Referring now to the drawings, reference numeral 1 generally indicates a suitable enclosure in which is located various elements of a system of the invention, including an automatic advance camera 2, which may be any of a variety of mechanically trippable cameras of the automatic advance type for sequentially taking a plurality of successive pictures upon being repeatedly tripped. For example, the camera may have a spring wind mechanism or self-contained battery and drive components which automatically advance the film each time a trip release button 3 is pressed. The camera is mounted in any suitable manner so that its lens 4 is focused upon an area under surveillance, such as the interior of a dwelling, a hallway, a place of business, or the like.
One preferred construction for enclosure 1 is a cabinet or similar woodwork portion of a dwelling. The enclosure is provided with a suitable cover 6 which, in accordance with the invention, can be opened to permit the taking of pictures by camera 2.
Also preferably located within enclosure 1 is a photoflood light 7 or any of a variety of different possible high intensity lights which will brightly illuminate the area under surveillance when cover 6 is opened. FIG. 1 is not drawn to scale so that it will be appreciated that cover 6 is merely representative of any suitable cover that can be suitably mounted upon enclosure 1 for allowing the taking of pictures and for allowing light from source 7 to be aimed outwardly from the enclosure into the area of surveillance. For concealment purposes, cover 6 may appear to be merely a cabinet door.
Where enclosure 1 is a cabinet, it can be mounted at a relatively high location within a room so that upon the cover 6 swinging open, light will be directed down into the room to brightly illuminate a wide area of the room as well as to surprise and scare any intruder, such as a burglar in the act of breaking in, by the overwhelming brightness and relatively high location of the light which may be temporarily blinding to the intruder so that he will be even unlikely to move for a few moments, enhancing the potential for obtaining multiple good photographs of him.
Also, FIG. 1 is not intended to convey a particularly preferred pivot arrangement for cover 6, as such is subject to variation dependent upon the installation preferred by the user. However, for purposes of illustration, cover 6 is represented as having its opposite sides or ends pivoted to structure, as at 7, 7', of enclosure 1. For example, cover 6 may swing upwardly, being aided by a spring 9, to permit the taking of pictures and illumination of the premises, or it may swing down or to the side.
Mounted in relative adjacency to camera 2 is a motor 11 for being powered by conventional A.C. voltage, such as available in a home. Motor 11 is of the timing type having an output shaft 12 which rotates at a relatively low angular velocity such as preferably one revolution every four seconds. Carried at the outward end of shaft 12 is a cam 13 having two lobes 14, 14', each of which will cause movement of a recessed cam follower arm 15 which is connected to an actuating link 16. Arm 16 is interconnected adjustably by means of an adjustment lock screw 17 and spring 18 with a main trip actuating arm 19. The latter has one end pivotally mounted, as at 20. The other end is presented for contacting the trip button 3 of camera 2, by means of an adjustment screw 21. Thus, both elements 16, 19 are pivotally or rockably mounted for movement in response to the rotation of cam 13, so that each rotation of the cam will produce two actuations of the camera trip button 3, resulting in the taking of pictures at periodic intervals, e.g., every two seconds. Elements 16, 19 are transverse to one another.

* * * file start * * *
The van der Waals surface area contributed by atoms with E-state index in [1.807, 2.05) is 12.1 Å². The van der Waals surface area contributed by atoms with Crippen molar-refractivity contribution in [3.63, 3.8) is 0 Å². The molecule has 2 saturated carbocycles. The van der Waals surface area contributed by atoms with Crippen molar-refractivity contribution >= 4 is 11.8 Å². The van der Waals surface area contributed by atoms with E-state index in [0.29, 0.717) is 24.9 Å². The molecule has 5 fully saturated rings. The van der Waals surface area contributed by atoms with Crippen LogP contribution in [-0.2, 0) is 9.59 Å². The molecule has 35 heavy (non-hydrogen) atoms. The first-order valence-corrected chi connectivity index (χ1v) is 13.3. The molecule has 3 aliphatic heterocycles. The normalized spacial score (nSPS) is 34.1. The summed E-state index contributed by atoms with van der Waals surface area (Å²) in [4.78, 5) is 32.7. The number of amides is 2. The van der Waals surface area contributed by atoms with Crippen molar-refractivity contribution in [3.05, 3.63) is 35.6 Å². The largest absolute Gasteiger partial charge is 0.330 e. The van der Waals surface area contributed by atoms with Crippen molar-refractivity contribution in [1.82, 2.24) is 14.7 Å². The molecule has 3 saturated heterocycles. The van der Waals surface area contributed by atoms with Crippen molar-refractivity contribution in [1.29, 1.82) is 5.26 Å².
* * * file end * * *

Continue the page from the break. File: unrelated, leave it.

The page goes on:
The motor output shaft 12 is threaded and carries a timing collar 24 which is threaded onto shaft 12. Collar 24 includes a stem 25 which extends radially outwardly from motor shaft 12 for engaging a guide bar or groove 26 to prevent rotation of collar 24 as the motor shaft turns, the threading being such as to cause movement of collar 24 toward the motor as the motor shaft turns in its normal direction. Mounted adjacent to guide 26 is a switch device 28 having an actuating handle 28' for being contacted by stem 25 when the collar approaches the housing of motor 11. The switch device 28 actually contains plural switching sections as will be evident from the following description.
The system further includes a siren 30 or other loud audible warning signal such as a yelper, horn, klaxon, bell, etc. which may be mounted anywhere, including within the enclosure, for being heard by the intruder. Although not shown, an additional siren or yelper, etc. may be mounted outside of the dwelling or place of business for alerting neighbors, police and others to detection operation of the system.
For initiating operation of the system, there is provided a switch mat 31 which will be stepped upon when the burglar or other intruder enters the area under surveillance, the switch mat providing electrical power for initiating operation of motor 11 and other functions of the system upon the intruder entering the premises. Other detection devices may be used instead, such as photoelectric devices, ultrasonic detectors, proximity detectors, and so forth, but providing, in any event, the requisite switching of electrical power for initiating operation of the system when the presence of an intruder is detected.
Various arrangements for opening of cover 6 are possible within the scope of the invention, but the system includes at least driving means for permitting movement of the cover between its closed and open positions in response to actuation of the system. For this purpose, solenoids may be utilized, there being a first solenoid 33 having its armature connected to a latch 34 which normally retains cover 6 in its closed position in which camera 2, motor 11, light 7, and other apparatus of the system will be concealed from view and will deny access of the system to the burglar or other intruder who might wish to disable the system. When solenoid 33 is energized, a latch 34 normally held in place by spring 35 will move out of the way to permit cover 6 to swing open under the influence of spring 9. Another solenoid 37 has its armature suitably connected with cover 6 for causing the cover to be moved to its closed position after pictures have been taken by the system.